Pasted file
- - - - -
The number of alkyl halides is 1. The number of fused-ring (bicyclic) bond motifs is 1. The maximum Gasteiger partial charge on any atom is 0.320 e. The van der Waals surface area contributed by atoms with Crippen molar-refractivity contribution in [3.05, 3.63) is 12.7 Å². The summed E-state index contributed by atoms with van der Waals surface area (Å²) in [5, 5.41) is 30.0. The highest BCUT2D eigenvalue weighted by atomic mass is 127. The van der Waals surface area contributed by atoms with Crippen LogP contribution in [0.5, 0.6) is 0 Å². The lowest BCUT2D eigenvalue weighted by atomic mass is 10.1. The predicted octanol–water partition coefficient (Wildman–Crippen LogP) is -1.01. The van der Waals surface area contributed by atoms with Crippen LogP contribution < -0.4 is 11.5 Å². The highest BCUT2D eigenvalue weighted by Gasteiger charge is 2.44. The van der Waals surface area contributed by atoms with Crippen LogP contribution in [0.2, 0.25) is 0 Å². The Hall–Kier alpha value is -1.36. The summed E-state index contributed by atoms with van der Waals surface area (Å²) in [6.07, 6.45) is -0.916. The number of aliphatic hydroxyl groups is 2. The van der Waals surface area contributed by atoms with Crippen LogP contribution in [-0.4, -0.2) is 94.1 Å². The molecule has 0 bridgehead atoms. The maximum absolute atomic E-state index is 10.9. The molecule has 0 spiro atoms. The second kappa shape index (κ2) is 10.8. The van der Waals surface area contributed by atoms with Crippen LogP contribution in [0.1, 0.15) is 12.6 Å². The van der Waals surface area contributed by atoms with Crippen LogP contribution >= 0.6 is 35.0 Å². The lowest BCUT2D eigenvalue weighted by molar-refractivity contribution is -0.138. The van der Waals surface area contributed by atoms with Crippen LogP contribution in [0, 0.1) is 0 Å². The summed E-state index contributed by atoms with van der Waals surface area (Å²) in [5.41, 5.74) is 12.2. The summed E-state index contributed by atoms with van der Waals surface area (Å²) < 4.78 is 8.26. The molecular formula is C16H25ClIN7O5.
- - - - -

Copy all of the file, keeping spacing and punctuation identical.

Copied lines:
The number of alkyl halides is 1. The number of fused-ring (bicyclic) bond motifs is 1. The maximum Gasteiger partial charge on any atom is 0.320 e. The van der Waals surface area contributed by atoms with Crippen molar-refractivity contribution in [3.05, 3.63) is 12.7 Å². The summed E-state index contributed by atoms with van der Waals surface area (Å²) in [5, 5.41) is 30.0. The highest BCUT2D eigenvalue weighted by atomic mass is 127. The van der Waals surface area contributed by atoms with Crippen LogP contribution in [0.5, 0.6) is 0 Å². The lowest BCUT2D eigenvalue weighted by atomic mass is 10.1. The predicted octanol–water partition coefficient (Wildman–Crippen LogP) is -1.01. The van der Waals surface area contributed by atoms with Crippen LogP contribution < -0.4 is 11.5 Å². The highest BCUT2D eigenvalue weighted by Gasteiger charge is 2.44. The van der Waals surface area contributed by atoms with Crippen LogP contribution in [0.2, 0.25) is 0 Å². The Hall–Kier alpha value is -1.36. The summed E-state index contributed by atoms with van der Waals surface area (Å²) in [6.07, 6.45) is -0.916. The number of aliphatic hydroxyl groups is 2. The van der Waals surface area contributed by atoms with Crippen LogP contribution in [-0.4, -0.2) is 94.1 Å². The molecule has 0 bridgehead atoms. The maximum absolute atomic E-state index is 10.9. The molecule has 0 spiro atoms. The second kappa shape index (κ2) is 10.8. The van der Waals surface area contributed by atoms with Crippen LogP contribution in [0.1, 0.15) is 12.6 Å². The van der Waals surface area contributed by atoms with Crippen LogP contribution >= 0.6 is 35.0 Å². The lowest BCUT2D eigenvalue weighted by molar-refractivity contribution is -0.138. The van der Waals surface area contributed by atoms with Crippen LogP contribution in [0, 0.1) is 0 Å². The summed E-state index contributed by atoms with van der Waals surface area (Å²) in [5.41, 5.74) is 12.2. The summed E-state index contributed by atoms with van der Waals surface area (Å²) < 4.78 is 8.26. The molecular formula is C16H25ClIN7O5.